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Every time I hear it on my local pub­lic radio sta­tion, it annoys me. There’s an Edward Hop­per exhibit at the Museum of Fine Arts in Boston. That’s good—I like a lot of his stuff.

The radio ad says that he painted the, “beauty of every­day things.” Grrr. I can under­stand why the ad copy is writ­ten that way—they think it will pull in more vis­i­tors. But I believe it com­pletely mis­states Hopper’s work. I don’t think he did that or tried to do that. He wasn’t really inter­ested in beauty; if he had been, he wouldn’t have painted the way he did.

Hop­per was try­ing to paint the way every­day things feel, which is by far a more dif­fi­cult and worth­while thing to do. He didn’t always suc­ceed, but when he did (as in the bril­liant “New York Movie,” for exam­ple) his paint­ings were fine indeed.

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  1. cementgirl says

    I read a recent arti­cle in the NY Times where the critic regarded his work as Kitchy. Con­sid­er­ing the Gallery and Museum Estab­lish­ment regard Odd Ner­drum as Kitch I can’t see that as much of a crit­i­cism. As far as I can see Odd Nerdrum’s con­tent (which is what seems to bother the estab­lished sen­si­bil­ity) is rev­o­lu­tion­ary, pro­found, com­plex. Hopper’s is gen­tler, more domes­tic, it seems to me every­day­ness is deeply pro­found. I can’t see “beauty of every­day things” as crit­i­cal or a media gaff.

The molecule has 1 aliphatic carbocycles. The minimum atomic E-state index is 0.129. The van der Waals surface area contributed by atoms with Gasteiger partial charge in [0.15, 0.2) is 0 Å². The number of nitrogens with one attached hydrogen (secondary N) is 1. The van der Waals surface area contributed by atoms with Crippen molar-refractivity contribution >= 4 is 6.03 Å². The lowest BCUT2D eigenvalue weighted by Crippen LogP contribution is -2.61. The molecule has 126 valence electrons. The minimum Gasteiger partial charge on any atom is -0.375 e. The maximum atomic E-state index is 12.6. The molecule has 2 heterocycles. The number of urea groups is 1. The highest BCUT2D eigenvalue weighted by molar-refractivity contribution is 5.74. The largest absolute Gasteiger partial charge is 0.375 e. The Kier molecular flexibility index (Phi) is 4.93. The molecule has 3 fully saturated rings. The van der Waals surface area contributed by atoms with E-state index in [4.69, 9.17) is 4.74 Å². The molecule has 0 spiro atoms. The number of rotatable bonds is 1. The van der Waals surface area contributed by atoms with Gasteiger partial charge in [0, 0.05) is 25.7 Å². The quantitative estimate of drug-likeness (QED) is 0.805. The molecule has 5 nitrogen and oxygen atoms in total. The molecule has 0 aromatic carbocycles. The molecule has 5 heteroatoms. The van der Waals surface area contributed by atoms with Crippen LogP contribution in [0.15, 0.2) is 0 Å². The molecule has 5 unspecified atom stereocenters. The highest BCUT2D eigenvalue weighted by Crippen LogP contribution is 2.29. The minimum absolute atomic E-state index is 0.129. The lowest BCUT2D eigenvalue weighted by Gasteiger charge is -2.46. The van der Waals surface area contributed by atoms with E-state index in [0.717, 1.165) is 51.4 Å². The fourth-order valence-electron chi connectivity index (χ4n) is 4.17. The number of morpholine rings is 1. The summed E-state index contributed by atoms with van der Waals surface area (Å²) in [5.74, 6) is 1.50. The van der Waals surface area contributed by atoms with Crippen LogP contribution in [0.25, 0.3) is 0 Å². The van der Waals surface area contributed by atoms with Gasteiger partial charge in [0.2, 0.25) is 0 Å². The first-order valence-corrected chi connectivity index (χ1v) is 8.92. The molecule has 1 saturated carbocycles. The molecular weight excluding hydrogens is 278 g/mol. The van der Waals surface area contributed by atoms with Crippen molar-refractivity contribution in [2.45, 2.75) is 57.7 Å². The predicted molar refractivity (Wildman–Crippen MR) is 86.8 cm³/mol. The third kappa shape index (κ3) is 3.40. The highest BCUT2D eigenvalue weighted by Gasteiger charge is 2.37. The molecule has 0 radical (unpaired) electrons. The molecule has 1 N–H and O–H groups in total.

2. David says


    Kitsch,” seems to be a word for what the art estab­lish­ment finds old-fashioned. I’m pretty unin­ter­ested in what most art crit­ics think.

    Ner­drum labels his own work “kitsch,” in an effort to pre­empt vapid crit­ics. I like some of his work very much. Some of it is kind of sloppy, with unpleas­ant necrotic flesh­tones. And maybe I’m sen­si­tive, but I per­son­ally can do with­out look­ing at paint­ings of peo­ple defecating.

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